‘Golden point or something would have been good,’ agrees Read.

‘I think all the players on both sides felt the same,’ continues Warburton. ‘You’re so close to making history – you want a chance to win the thing, not just finish on a draw. Maybe they’ll do that in future. But, at the time, you just had to accept it for what it was.’

‘We were ready to go, to keep going,’ concurs Read. ‘I think if you’d asked the guys out there, every last one of us would have wanted to play it out until it was decided. But that’s the nature of the beast.’

It had been one of the most epic encounters I’d ever seen. The series was like three World Cup finals in a row and, at the end, neither side could be separated. A draw was an unsatisfactory result for many, but it was probably the fair outcome of an engrossing series that had been played out by two outstanding teams, fighting tooth and nail for every second of the three Test matches.

Warburton had handled the situation with Poite superbly, but so too had his opponent. Read and the All Blacks’ dignity in the aftermath has always remained hugely impressive. I’m not sure how dignified the response would have been in Britain and Ireland had the situation been reversed and Poite had downgraded a potential series-winning penalty for the Lions to a scrum . . .

‘It’s important not to be a cry baby over a referee’s decision,’ reflects Read. ‘As an All Black, as a leader, as a captain, I had to put on a brave face for our team and our nation, because it was the nature of a series that was so tough and tight that you just have to accept these decisions and move on.

‘But there was a lot of emotion at the final whistle. You wait twelve years to get a chance to play the Lions – and many players don’t get that chance at all, so you know how lucky you are. But we were there to win, and although we didn’t lose, it was a bizarre feeling to deal with the series being drawn.

‘I just had to pull the players in straight away and get their heads up. And then I began to prepare myself mentally to face the cameras to talk about what had just happened.’

Legacy of the Lions front for web

‘Kieran and I caught up after doing our TV interviews on the pitchside and said that we should get both teams mixed in together for the trophy presentation,’ says Warburton.

‘We said, “Let’s get everyone up and celebrate what the series was,”’ says Read, ‘because we knew it had probably been a good series to watch and it had been very special to have been a part of it.’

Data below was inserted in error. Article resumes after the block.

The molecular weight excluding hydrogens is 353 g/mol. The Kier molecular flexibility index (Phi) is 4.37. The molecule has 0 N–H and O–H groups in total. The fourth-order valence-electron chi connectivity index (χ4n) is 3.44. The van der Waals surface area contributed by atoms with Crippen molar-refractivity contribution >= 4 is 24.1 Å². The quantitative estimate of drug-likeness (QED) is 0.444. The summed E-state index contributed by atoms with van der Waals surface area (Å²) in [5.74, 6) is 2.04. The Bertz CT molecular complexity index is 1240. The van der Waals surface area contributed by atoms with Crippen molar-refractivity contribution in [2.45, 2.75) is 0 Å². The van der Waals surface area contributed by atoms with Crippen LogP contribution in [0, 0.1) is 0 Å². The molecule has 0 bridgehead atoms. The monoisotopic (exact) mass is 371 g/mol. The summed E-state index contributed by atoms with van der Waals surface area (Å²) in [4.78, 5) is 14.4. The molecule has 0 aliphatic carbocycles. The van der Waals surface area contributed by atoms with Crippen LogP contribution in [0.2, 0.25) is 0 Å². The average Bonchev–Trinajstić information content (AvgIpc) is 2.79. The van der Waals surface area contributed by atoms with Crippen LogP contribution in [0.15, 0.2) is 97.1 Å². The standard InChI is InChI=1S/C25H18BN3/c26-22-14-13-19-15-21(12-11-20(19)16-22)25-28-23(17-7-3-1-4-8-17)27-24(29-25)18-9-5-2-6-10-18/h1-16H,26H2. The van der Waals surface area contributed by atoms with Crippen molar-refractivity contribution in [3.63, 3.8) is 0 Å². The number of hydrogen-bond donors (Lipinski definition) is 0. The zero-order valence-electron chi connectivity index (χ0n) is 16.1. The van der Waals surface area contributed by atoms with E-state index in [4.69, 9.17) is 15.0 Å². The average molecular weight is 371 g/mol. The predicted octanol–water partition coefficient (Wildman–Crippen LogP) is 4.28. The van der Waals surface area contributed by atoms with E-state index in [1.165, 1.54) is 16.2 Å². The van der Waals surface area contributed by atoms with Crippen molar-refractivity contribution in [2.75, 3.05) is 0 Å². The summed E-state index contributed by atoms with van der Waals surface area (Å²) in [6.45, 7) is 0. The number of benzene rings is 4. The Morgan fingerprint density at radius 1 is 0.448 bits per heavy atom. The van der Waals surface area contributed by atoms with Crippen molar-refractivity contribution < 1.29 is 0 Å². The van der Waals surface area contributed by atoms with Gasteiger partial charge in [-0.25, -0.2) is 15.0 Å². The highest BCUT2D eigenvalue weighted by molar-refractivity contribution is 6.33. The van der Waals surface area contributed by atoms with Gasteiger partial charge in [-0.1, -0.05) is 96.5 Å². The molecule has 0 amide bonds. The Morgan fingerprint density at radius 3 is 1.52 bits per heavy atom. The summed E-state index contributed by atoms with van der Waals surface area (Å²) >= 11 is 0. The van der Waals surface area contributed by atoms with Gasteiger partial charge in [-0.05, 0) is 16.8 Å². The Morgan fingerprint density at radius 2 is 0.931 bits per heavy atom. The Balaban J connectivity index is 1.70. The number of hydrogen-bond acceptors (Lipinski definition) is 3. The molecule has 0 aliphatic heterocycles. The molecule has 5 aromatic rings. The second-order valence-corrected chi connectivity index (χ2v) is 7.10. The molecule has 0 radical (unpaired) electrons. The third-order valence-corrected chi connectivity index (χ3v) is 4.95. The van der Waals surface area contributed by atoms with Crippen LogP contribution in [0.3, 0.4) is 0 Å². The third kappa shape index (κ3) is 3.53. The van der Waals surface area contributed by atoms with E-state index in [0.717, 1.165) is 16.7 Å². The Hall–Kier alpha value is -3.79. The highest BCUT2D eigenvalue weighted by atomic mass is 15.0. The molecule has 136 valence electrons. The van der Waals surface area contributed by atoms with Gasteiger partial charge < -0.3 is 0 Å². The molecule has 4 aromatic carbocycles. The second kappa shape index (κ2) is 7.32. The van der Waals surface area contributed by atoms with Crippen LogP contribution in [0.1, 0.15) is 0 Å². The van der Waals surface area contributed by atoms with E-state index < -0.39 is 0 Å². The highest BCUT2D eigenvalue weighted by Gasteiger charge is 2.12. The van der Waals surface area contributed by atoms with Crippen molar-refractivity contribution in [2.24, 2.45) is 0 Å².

The photo that followed is iconic: Read and Warburton smiling as they raise the series trophy, the players from both teams mixed in around them. It is a moment in time – the very essence of what makes a Lions tour so special.

That Lions team had never played together before and they would never play together again. Yet their fleeting existence as a team will remain in people’s minds more vividly than many sides that have been together for years and played in scores of Test matches.

As we headed out of the stadium and into the Auckland night, I kept going over those last few chaotic moments in my mind and the coolness shown by the leaders on both sides. Later, when I was able to watch the replay with the benefit of the audio, I marvelled still further at how the situation was handled.

That three-minute passage of play is not just a wonderful window into different aspects of leadership – from both captains and, indeed, from the referee, who didn’t want the series to be decided by a potentially controversial penalty, as well as Farrell’s coolness to kick the final points – but it also encapsulates the Lions experience for me.

It’s hard to describe the pressure of those moments in international rugby – which are intensified a hundred-fold when put in the context of a Lions Test series.

In that cauldron of fire and fury, Warburton and Read were able to call on all their years of experience to remain calm and clear in a moment that both knew could define their entire lives.

Make no mistake – winning a Lions series sets you on a sporting pedestal for all time; like winning a World Cup or an Olympic gold medal, these moments mark your name forever.

It has always fascinated me how various Lions teams function – successfully or otherwise – and that is not just because I was fortunate enough to captain the tour of 1993.

There is something so magical about a Lions tour, so unique, so enthralling. Every four years the players from England, Ireland, Scotland and Wales come together with minimal preparation to take on one of the best teams on the planet in their own backyard to try and win two out of three Test matches.

It is an extraordinary challenge full of potential pitfalls and uncertainties which can brutally expose human flaws and frailties. But it can also create legends in the jersey and bonds of friendship and respect that last for a lifetime.

Legacy of the Lions: Lessons in Leadership from the British & Irish Lions by Gavin Hastings is published by Polaris. More info here.


Source: The42 Rugby Weekly/SoundCloud

Gavan Casey and Murray Kinsella take a break from eating and drinking to chat about some interesting contract news in Irish rugby.